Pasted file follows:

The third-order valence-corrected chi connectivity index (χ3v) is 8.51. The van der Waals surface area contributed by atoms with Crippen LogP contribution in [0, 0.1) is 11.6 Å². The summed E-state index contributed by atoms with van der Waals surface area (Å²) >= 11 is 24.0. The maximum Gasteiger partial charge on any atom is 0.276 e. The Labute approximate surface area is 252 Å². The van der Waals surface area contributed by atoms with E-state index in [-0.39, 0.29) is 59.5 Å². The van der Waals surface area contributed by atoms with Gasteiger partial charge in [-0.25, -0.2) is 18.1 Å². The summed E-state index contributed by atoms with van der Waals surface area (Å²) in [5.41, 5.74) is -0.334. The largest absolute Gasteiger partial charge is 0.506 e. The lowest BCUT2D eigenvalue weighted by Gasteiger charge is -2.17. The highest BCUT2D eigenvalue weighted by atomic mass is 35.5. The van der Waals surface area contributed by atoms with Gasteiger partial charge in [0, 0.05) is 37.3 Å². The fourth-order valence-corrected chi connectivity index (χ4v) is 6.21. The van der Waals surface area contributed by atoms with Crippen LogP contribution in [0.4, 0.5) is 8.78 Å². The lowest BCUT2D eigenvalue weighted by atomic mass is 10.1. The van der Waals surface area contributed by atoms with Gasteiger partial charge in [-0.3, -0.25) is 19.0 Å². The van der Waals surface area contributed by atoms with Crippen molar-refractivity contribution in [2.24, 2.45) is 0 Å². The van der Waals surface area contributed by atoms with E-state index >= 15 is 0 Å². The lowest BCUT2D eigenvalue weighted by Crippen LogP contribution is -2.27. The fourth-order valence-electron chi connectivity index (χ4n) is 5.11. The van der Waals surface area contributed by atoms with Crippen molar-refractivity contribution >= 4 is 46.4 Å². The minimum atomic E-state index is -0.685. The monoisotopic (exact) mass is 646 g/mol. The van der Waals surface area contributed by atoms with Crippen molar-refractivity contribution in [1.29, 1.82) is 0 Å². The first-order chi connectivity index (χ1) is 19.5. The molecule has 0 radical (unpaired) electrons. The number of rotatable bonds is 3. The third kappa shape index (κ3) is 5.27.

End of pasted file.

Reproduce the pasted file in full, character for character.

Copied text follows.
The third-order valence-corrected chi connectivity index (χ3v) is 8.51. The van der Waals surface area contributed by atoms with Crippen LogP contribution in [0, 0.1) is 11.6 Å². The summed E-state index contributed by atoms with van der Waals surface area (Å²) >= 11 is 24.0. The maximum Gasteiger partial charge on any atom is 0.276 e. The Labute approximate surface area is 252 Å². The van der Waals surface area contributed by atoms with E-state index in [-0.39, 0.29) is 59.5 Å². The van der Waals surface area contributed by atoms with Gasteiger partial charge in [-0.25, -0.2) is 18.1 Å². The summed E-state index contributed by atoms with van der Waals surface area (Å²) in [5.41, 5.74) is -0.334. The largest absolute Gasteiger partial charge is 0.506 e. The lowest BCUT2D eigenvalue weighted by Gasteiger charge is -2.17. The highest BCUT2D eigenvalue weighted by atomic mass is 35.5. The van der Waals surface area contributed by atoms with Gasteiger partial charge in [0, 0.05) is 37.3 Å². The fourth-order valence-corrected chi connectivity index (χ4v) is 6.21. The van der Waals surface area contributed by atoms with Crippen LogP contribution in [0.4, 0.5) is 8.78 Å². The lowest BCUT2D eigenvalue weighted by atomic mass is 10.1. The van der Waals surface area contributed by atoms with Gasteiger partial charge in [-0.3, -0.25) is 19.0 Å². The van der Waals surface area contributed by atoms with Crippen molar-refractivity contribution in [2.24, 2.45) is 0 Å². The van der Waals surface area contributed by atoms with E-state index >= 15 is 0 Å². The lowest BCUT2D eigenvalue weighted by Crippen LogP contribution is -2.27. The fourth-order valence-electron chi connectivity index (χ4n) is 5.11. The van der Waals surface area contributed by atoms with Crippen molar-refractivity contribution >= 4 is 46.4 Å². The minimum atomic E-state index is -0.685. The monoisotopic (exact) mass is 646 g/mol. The van der Waals surface area contributed by atoms with Crippen molar-refractivity contribution in [1.29, 1.82) is 0 Å². The first-order chi connectivity index (χ1) is 19.5. The molecule has 0 radical (unpaired) electrons. The number of rotatable bonds is 3. The third kappa shape index (κ3) is 5.27.